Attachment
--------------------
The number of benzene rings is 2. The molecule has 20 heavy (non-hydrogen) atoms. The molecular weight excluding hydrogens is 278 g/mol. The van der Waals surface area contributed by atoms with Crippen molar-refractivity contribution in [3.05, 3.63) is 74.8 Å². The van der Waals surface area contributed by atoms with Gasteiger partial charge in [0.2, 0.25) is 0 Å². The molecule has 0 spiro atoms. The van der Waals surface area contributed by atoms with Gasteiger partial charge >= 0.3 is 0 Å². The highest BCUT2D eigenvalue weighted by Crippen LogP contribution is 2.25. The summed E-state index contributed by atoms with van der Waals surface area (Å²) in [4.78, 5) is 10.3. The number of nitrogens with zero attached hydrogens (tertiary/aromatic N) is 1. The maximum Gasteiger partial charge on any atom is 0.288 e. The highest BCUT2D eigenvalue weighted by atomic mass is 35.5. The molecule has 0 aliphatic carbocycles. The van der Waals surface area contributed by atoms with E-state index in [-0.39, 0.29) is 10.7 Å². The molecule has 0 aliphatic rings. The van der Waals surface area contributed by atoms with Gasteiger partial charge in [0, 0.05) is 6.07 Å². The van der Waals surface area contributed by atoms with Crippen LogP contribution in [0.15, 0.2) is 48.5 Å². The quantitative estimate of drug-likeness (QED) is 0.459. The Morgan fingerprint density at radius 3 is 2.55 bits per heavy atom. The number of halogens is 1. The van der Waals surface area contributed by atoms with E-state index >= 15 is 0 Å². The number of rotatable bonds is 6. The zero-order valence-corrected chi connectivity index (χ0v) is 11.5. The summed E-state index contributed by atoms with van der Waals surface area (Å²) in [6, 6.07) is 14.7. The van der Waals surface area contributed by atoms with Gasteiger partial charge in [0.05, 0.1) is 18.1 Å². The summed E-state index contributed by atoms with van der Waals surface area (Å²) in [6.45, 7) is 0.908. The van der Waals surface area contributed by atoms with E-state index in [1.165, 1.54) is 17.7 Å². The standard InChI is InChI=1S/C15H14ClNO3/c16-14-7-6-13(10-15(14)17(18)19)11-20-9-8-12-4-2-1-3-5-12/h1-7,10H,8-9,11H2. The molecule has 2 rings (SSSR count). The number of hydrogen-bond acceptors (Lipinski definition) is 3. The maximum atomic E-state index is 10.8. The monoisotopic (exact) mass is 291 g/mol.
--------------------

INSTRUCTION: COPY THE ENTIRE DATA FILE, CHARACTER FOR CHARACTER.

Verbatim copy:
The number of benzene rings is 2. The molecule has 20 heavy (non-hydrogen) atoms. The molecular weight excluding hydrogens is 278 g/mol. The van der Waals surface area contributed by atoms with Crippen molar-refractivity contribution in [3.05, 3.63) is 74.8 Å². The van der Waals surface area contributed by atoms with Gasteiger partial charge in [0.2, 0.25) is 0 Å². The molecule has 0 spiro atoms. The van der Waals surface area contributed by atoms with Gasteiger partial charge >= 0.3 is 0 Å². The highest BCUT2D eigenvalue weighted by Crippen LogP contribution is 2.25. The summed E-state index contributed by atoms with van der Waals surface area (Å²) in [4.78, 5) is 10.3. The number of nitrogens with zero attached hydrogens (tertiary/aromatic N) is 1. The maximum Gasteiger partial charge on any atom is 0.288 e. The highest BCUT2D eigenvalue weighted by atomic mass is 35.5. The molecule has 0 aliphatic carbocycles. The van der Waals surface area contributed by atoms with E-state index in [-0.39, 0.29) is 10.7 Å². The molecule has 0 aliphatic rings. The van der Waals surface area contributed by atoms with Gasteiger partial charge in [0, 0.05) is 6.07 Å². The van der Waals surface area contributed by atoms with Crippen LogP contribution in [0.15, 0.2) is 48.5 Å². The quantitative estimate of drug-likeness (QED) is 0.459. The Morgan fingerprint density at radius 3 is 2.55 bits per heavy atom. The number of halogens is 1. The van der Waals surface area contributed by atoms with E-state index >= 15 is 0 Å². The number of rotatable bonds is 6. The zero-order valence-corrected chi connectivity index (χ0v) is 11.5. The summed E-state index contributed by atoms with van der Waals surface area (Å²) in [6, 6.07) is 14.7. The van der Waals surface area contributed by atoms with Gasteiger partial charge in [0.05, 0.1) is 18.1 Å². The summed E-state index contributed by atoms with van der Waals surface area (Å²) in [6.45, 7) is 0.908. The van der Waals surface area contributed by atoms with E-state index in [1.165, 1.54) is 17.7 Å². The standard InChI is InChI=1S/C15H14ClNO3/c16-14-7-6-13(10-15(14)17(18)19)11-20-9-8-12-4-2-1-3-5-12/h1-7,10H,8-9,11H2. The molecule has 2 rings (SSSR count). The number of hydrogen-bond acceptors (Lipinski definition) is 3. The maximum atomic E-state index is 10.8. The monoisotopic (exact) mass is 291 g/mol.